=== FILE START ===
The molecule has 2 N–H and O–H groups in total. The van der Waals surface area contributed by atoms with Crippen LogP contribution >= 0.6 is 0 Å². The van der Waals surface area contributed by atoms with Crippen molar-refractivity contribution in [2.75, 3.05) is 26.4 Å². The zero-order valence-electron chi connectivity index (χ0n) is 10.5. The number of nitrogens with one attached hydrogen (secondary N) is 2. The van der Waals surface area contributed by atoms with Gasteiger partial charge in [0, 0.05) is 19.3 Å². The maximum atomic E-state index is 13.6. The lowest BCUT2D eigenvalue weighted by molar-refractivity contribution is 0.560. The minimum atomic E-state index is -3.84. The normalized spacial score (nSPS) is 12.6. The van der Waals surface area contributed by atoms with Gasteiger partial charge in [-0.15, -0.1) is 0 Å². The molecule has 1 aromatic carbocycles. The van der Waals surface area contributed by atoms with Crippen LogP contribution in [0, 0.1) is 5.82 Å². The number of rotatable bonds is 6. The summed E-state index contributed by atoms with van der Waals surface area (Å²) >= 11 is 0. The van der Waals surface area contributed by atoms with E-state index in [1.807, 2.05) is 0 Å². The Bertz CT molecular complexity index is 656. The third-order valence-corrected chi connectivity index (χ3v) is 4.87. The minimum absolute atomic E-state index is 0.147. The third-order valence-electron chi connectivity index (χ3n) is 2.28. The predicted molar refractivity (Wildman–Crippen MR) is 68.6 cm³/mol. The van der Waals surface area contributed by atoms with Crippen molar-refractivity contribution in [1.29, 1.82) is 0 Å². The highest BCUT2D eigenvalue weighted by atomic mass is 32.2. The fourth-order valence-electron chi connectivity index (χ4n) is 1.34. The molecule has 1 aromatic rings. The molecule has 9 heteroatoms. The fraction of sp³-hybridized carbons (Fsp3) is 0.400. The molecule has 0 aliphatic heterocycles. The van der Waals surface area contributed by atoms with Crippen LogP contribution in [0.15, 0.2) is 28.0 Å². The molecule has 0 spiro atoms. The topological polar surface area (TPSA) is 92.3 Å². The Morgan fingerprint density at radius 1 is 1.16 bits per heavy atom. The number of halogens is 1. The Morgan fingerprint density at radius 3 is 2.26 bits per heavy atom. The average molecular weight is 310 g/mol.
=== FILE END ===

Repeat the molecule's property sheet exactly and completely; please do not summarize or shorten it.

The molecule has 2 N–H and O–H groups in total. The van der Waals surface area contributed by atoms with Crippen LogP contribution >= 0.6 is 0 Å². The van der Waals surface area contributed by atoms with Crippen molar-refractivity contribution in [2.75, 3.05) is 26.4 Å². The zero-order valence-electron chi connectivity index (χ0n) is 10.5. The number of nitrogens with one attached hydrogen (secondary N) is 2. The van der Waals surface area contributed by atoms with Gasteiger partial charge in [0, 0.05) is 19.3 Å². The maximum atomic E-state index is 13.6. The lowest BCUT2D eigenvalue weighted by molar-refractivity contribution is 0.560. The minimum atomic E-state index is -3.84. The normalized spacial score (nSPS) is 12.6. The van der Waals surface area contributed by atoms with Gasteiger partial charge in [-0.15, -0.1) is 0 Å². The molecule has 1 aromatic carbocycles. The van der Waals surface area contributed by atoms with Crippen LogP contribution in [0, 0.1) is 5.82 Å². The number of rotatable bonds is 6. The summed E-state index contributed by atoms with van der Waals surface area (Å²) >= 11 is 0. The van der Waals surface area contributed by atoms with E-state index in [1.807, 2.05) is 0 Å². The Bertz CT molecular complexity index is 656. The third-order valence-corrected chi connectivity index (χ3v) is 4.87. The minimum absolute atomic E-state index is 0.147. The third-order valence-electron chi connectivity index (χ3n) is 2.28. The predicted molar refractivity (Wildman–Crippen MR) is 68.6 cm³/mol. The van der Waals surface area contributed by atoms with Crippen molar-refractivity contribution in [1.29, 1.82) is 0 Å². The highest BCUT2D eigenvalue weighted by atomic mass is 32.2. The fourth-order valence-electron chi connectivity index (χ4n) is 1.34. The molecule has 1 aromatic rings. The molecule has 9 heteroatoms. The fraction of sp³-hybridized carbons (Fsp3) is 0.400. The molecule has 0 aliphatic heterocycles. The van der Waals surface area contributed by atoms with Crippen LogP contribution in [0.15, 0.2) is 28.0 Å². The molecule has 0 spiro atoms. The topological polar surface area (TPSA) is 92.3 Å². The Morgan fingerprint density at radius 1 is 1.16 bits per heavy atom. The number of halogens is 1. The Morgan fingerprint density at radius 3 is 2.26 bits per heavy atom. The average molecular weight is 310 g/mol.